It's very odd that Sophie's valve dysplasia is so mild- as shown on the Echo but yet she has these symptoms. The Vets have said they think it's very unlikely (impossible?) that the valve problem is causing these symptoms so I do not know what it is. He wants to re-do the Echo in 3 months but said it really shouldn't be causing any symptoms.

You're right that it's not worth thinking about other causes- I'm worried it's leukemia or another cancer or blood disorder because I do not see why she would be anemic and have these episodes of blue tinged gums/tongue without it being something affecting her blood or her heart.

I am just hoping that it is due to a mild arrhythmia, which can be treated or a natural variation (e.g. perhaps she's growing fast, has a slight valve problem and the combination is putting a bit of strain on her heart, particularly during exercise).

Our Vet practice does not have Holter monitors available so they will order it down from Scotland if necessary but they said that the Echo should have shown more significant valve regurgitation if it was to cause problems.

I'm a bit worried about Sophie having the X-ray as she's never had an anaesthetic before but it's the Practice policy to put them under General for X-rays and I think Sophie would be very wiggly if they anaesthetize her.

She has been quite restless today and I don't know whether she is in any pain or distress- she's having a lunchtime nap in her crate but before that she was walking from door to door despite having been out to do her business (it's a bit hot to walk in the daytime atm).

Thank you again so much for your reply and all your help.
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post #10 of 51 (permalink) Old 07-26-2016, 09:45 PM
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You will soon have some answers and hopefully a good treatment plan will change everything - in a good way.

When Chance had his first Echo-cardiogram at the cardiologists office - he was 7 months old and the valve deformity was so severe, the cardiologist said without surgery he would not live very long. Basically, Chance's mitral valve was remaining open due to malformation and chordae tendineae holding the valve open.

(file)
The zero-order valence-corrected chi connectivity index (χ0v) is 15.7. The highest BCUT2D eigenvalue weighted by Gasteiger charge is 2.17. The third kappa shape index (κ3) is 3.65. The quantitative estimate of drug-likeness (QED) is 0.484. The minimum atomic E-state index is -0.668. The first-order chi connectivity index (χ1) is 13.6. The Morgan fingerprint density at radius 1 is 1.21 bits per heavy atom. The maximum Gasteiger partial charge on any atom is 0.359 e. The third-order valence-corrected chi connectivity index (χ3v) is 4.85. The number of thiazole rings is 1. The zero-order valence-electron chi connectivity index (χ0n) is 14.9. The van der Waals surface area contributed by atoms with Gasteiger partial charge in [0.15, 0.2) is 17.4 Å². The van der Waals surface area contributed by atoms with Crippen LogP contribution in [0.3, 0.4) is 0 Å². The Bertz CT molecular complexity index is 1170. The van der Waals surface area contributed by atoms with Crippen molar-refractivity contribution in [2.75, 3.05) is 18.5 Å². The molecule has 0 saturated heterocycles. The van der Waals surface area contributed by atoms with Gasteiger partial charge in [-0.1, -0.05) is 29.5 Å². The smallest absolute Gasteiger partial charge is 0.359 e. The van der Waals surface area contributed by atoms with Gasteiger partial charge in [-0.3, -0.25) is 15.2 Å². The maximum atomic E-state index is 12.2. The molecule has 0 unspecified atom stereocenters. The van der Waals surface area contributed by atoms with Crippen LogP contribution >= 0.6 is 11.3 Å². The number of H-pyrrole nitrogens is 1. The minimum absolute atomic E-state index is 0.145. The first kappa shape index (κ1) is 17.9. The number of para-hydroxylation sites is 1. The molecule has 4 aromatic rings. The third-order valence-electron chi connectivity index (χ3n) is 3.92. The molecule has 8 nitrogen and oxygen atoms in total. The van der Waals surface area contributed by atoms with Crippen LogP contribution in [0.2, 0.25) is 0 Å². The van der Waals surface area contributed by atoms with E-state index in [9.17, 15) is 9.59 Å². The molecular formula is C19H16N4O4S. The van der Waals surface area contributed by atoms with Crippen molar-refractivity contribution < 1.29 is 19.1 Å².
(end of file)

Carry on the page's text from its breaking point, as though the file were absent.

On the positive side, Sophie's cardiologist has already done an Echo and is not seeing anything severe like that.
I have often heard that vet's most often anaesthetize in order to get clear pictures. I hate when Chance has to have it also - I worry too - but this should be a very small amount for just enough time to get the pictures.
When Chance had his open-heart surgery, it was a 6 hour operation and they actually stopped his heart and put him on a heart-lung machine. Chance is currently the longest living dog in the U.S. who had that operation. I say prayers of thanks every day. He has enriched our lives so much.
I will say prayers for your Sophie. I feel certain that once a diagnosis is confirmed a treatment plan is in place, she will do well and improve. One thing I learned is that the earlier it is discovered and treated, the better the outcomes. The heart muscle in a young dog is very flexible and will contract back to normal size much more quickly. This is what happened in Chance's case. He was in the hospital (CSU-VTH) for 2 weeks and they took daily measurements. When he was released, we had to travel back home 1,900 miles so they didn't release him until the doctor determined he could make the trip. Puppies/ young dogs are very resilient so keep that in mind. It's good that Sophie's heart problem was discovered while she is young and strong.

I wonder if Sohie's restlessness today is related or not. I will tell you, I think Chance knew when his arrythmias were happening in succession. There were unexplained times when he seemed worried and would try to be very close to me - like he needed comforting. At the time, I had no explanation - but in hindsight, I think the palpatations were unnerving to him. He hasn't had those episodes since he was put on the Sotalol.

One thing you might ask your vet on Thursday - would oxygen help at all when she gets the blue tinge to her gums? We had a portable oxygen canister and a mask called Aerocat for one of my cats who had a heart problem. It helped him when he had an attack and was breathing with his mouth open. It helped him at those times.

I am keeping positive thoughts for Sophie -and for you who loves her so much!

..... have a Golden day